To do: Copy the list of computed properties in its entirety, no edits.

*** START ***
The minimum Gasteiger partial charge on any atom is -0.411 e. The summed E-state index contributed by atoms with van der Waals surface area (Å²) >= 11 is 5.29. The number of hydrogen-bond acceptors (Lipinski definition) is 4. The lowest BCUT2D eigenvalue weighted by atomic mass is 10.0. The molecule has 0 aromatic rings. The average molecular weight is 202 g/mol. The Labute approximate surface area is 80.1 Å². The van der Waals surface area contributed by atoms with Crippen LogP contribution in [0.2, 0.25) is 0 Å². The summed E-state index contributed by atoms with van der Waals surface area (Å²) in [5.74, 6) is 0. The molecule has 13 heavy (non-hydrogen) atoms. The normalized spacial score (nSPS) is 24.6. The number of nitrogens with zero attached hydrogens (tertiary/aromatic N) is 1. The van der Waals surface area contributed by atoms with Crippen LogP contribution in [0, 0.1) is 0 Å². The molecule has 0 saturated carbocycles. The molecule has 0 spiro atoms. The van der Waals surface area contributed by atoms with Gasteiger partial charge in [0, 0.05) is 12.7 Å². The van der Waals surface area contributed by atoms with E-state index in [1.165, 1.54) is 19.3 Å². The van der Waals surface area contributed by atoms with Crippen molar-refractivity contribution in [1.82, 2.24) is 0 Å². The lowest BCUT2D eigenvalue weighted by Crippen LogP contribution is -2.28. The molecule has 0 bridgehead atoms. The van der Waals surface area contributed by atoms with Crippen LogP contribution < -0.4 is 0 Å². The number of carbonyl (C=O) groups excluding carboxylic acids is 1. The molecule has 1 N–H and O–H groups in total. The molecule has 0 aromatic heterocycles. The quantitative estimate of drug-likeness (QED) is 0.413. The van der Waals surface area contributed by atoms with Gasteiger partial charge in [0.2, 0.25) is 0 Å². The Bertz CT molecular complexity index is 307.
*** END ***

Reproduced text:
The minimum Gasteiger partial charge on any atom is -0.411 e. The summed E-state index contributed by atoms with van der Waals surface area (Å²) >= 11 is 5.29. The number of hydrogen-bond acceptors (Lipinski definition) is 4. The lowest BCUT2D eigenvalue weighted by atomic mass is 10.0. The molecule has 0 aromatic rings. The average molecular weight is 202 g/mol. The Labute approximate surface area is 80.1 Å². The van der Waals surface area contributed by atoms with Crippen LogP contribution in [0.2, 0.25) is 0 Å². The summed E-state index contributed by atoms with van der Waals surface area (Å²) in [5.74, 6) is 0. The molecule has 13 heavy (non-hydrogen) atoms. The normalized spacial score (nSPS) is 24.6. The number of nitrogens with zero attached hydrogens (tertiary/aromatic N) is 1. The van der Waals surface area contributed by atoms with Crippen LogP contribution in [0, 0.1) is 0 Å². The molecule has 0 saturated carbocycles. The molecule has 0 spiro atoms. The van der Waals surface area contributed by atoms with Gasteiger partial charge in [0, 0.05) is 12.7 Å². The van der Waals surface area contributed by atoms with E-state index in [1.165, 1.54) is 19.3 Å². The van der Waals surface area contributed by atoms with Crippen molar-refractivity contribution in [1.82, 2.24) is 0 Å². The lowest BCUT2D eigenvalue weighted by Crippen LogP contribution is -2.28. The molecule has 0 bridgehead atoms. The van der Waals surface area contributed by atoms with Crippen LogP contribution < -0.4 is 0 Å². The number of carbonyl (C=O) groups excluding carboxylic acids is 1. The molecule has 1 N–H and O–H groups in total. The molecule has 0 aromatic heterocycles. The quantitative estimate of drug-likeness (QED) is 0.413. The van der Waals surface area contributed by atoms with Gasteiger partial charge in [0.2, 0.25) is 0 Å². The Bertz CT molecular complexity index is 307.